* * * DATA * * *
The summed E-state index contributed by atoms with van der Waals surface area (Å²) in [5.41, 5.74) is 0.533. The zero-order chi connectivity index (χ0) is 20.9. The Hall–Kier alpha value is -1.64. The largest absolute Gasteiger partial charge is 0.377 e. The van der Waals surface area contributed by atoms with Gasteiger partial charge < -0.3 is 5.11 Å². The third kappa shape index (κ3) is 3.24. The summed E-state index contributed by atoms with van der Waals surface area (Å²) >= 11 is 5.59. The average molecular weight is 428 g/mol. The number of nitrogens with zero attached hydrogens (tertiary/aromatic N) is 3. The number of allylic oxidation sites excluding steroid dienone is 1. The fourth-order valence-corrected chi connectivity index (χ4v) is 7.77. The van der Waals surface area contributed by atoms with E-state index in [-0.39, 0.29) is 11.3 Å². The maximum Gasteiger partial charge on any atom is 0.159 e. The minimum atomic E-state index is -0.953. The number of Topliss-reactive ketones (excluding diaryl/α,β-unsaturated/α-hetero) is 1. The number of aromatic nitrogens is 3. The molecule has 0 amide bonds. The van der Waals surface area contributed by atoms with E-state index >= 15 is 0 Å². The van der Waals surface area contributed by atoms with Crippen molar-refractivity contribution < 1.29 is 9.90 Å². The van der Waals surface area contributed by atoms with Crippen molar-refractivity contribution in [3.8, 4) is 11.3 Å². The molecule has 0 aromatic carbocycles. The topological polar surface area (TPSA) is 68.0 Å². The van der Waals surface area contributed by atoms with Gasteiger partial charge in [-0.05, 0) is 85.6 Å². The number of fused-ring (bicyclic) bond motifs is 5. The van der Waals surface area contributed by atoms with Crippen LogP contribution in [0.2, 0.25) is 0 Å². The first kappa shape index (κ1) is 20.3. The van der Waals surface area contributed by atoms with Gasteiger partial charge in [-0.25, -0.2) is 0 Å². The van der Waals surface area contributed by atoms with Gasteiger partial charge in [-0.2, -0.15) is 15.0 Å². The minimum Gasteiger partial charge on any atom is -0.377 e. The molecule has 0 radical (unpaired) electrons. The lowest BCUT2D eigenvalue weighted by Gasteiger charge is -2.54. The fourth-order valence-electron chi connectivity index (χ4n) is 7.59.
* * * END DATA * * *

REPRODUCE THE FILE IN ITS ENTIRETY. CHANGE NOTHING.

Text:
The summed E-state index contributed by atoms with van der Waals surface area (Å²) in [5.41, 5.74) is 0.533. The zero-order chi connectivity index (χ0) is 20.9. The Hall–Kier alpha value is -1.64. The largest absolute Gasteiger partial charge is 0.377 e. The van der Waals surface area contributed by atoms with Gasteiger partial charge < -0.3 is 5.11 Å². The third kappa shape index (κ3) is 3.24. The summed E-state index contributed by atoms with van der Waals surface area (Å²) >= 11 is 5.59. The average molecular weight is 428 g/mol. The number of nitrogens with zero attached hydrogens (tertiary/aromatic N) is 3. The number of allylic oxidation sites excluding steroid dienone is 1. The fourth-order valence-corrected chi connectivity index (χ4v) is 7.77. The van der Waals surface area contributed by atoms with E-state index in [-0.39, 0.29) is 11.3 Å². The maximum Gasteiger partial charge on any atom is 0.159 e. The minimum atomic E-state index is -0.953. The number of Topliss-reactive ketones (excluding diaryl/α,β-unsaturated/α-hetero) is 1. The number of aromatic nitrogens is 3. The molecule has 0 amide bonds. The van der Waals surface area contributed by atoms with E-state index >= 15 is 0 Å². The van der Waals surface area contributed by atoms with Crippen molar-refractivity contribution < 1.29 is 9.90 Å². The van der Waals surface area contributed by atoms with Crippen molar-refractivity contribution in [3.8, 4) is 11.3 Å². The molecule has 0 aromatic carbocycles. The topological polar surface area (TPSA) is 68.0 Å². The van der Waals surface area contributed by atoms with Gasteiger partial charge in [-0.05, 0) is 85.6 Å². The number of fused-ring (bicyclic) bond motifs is 5. The van der Waals surface area contributed by atoms with Crippen LogP contribution in [0.2, 0.25) is 0 Å². The first kappa shape index (κ1) is 20.3. The van der Waals surface area contributed by atoms with Gasteiger partial charge in [-0.25, -0.2) is 0 Å². The van der Waals surface area contributed by atoms with Gasteiger partial charge in [-0.2, -0.15) is 15.0 Å². The minimum Gasteiger partial charge on any atom is -0.377 e. The molecule has 0 radical (unpaired) electrons. The lowest BCUT2D eigenvalue weighted by Gasteiger charge is -2.54. The fourth-order valence-electron chi connectivity index (χ4n) is 7.59.